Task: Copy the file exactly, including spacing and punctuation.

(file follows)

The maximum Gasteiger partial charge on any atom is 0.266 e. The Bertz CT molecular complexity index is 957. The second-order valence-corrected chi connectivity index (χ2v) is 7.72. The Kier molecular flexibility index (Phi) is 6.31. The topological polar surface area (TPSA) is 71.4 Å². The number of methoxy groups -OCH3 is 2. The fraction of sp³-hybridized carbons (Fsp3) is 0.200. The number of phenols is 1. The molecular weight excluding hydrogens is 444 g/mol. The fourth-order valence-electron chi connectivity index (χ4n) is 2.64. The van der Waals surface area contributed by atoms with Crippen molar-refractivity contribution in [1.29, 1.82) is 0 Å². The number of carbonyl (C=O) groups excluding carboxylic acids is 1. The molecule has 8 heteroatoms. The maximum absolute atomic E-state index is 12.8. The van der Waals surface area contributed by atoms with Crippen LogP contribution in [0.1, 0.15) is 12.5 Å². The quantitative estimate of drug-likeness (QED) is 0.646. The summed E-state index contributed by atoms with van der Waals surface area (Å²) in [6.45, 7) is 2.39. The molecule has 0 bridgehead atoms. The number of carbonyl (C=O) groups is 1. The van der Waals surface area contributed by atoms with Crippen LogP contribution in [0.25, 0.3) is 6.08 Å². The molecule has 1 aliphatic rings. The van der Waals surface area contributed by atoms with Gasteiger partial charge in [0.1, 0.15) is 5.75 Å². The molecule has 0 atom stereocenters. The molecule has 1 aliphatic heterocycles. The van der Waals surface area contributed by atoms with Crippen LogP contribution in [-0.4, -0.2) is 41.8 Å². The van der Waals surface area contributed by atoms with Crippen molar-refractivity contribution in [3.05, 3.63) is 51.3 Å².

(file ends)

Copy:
The maximum Gasteiger partial charge on any atom is 0.266 e. The Bertz CT molecular complexity index is 957. The second-order valence-corrected chi connectivity index (χ2v) is 7.72. The Kier molecular flexibility index (Phi) is 6.31. The topological polar surface area (TPSA) is 71.4 Å². The number of methoxy groups -OCH3 is 2. The fraction of sp³-hybridized carbons (Fsp3) is 0.200. The number of phenols is 1. The molecular weight excluding hydrogens is 444 g/mol. The fourth-order valence-electron chi connectivity index (χ4n) is 2.64. The van der Waals surface area contributed by atoms with Crippen molar-refractivity contribution in [1.29, 1.82) is 0 Å². The number of carbonyl (C=O) groups excluding carboxylic acids is 1. The molecule has 8 heteroatoms. The maximum absolute atomic E-state index is 12.8. The van der Waals surface area contributed by atoms with Crippen LogP contribution in [0.1, 0.15) is 12.5 Å². The quantitative estimate of drug-likeness (QED) is 0.646. The summed E-state index contributed by atoms with van der Waals surface area (Å²) in [6.45, 7) is 2.39. The molecule has 0 bridgehead atoms. The number of carbonyl (C=O) groups is 1. The van der Waals surface area contributed by atoms with Crippen LogP contribution in [0.25, 0.3) is 6.08 Å². The molecule has 1 aliphatic rings. The van der Waals surface area contributed by atoms with Gasteiger partial charge in [0.1, 0.15) is 5.75 Å². The molecule has 0 atom stereocenters. The molecule has 1 aliphatic heterocycles. The van der Waals surface area contributed by atoms with Crippen LogP contribution in [-0.4, -0.2) is 41.8 Å². The van der Waals surface area contributed by atoms with Crippen molar-refractivity contribution in [3.05, 3.63) is 51.3 Å².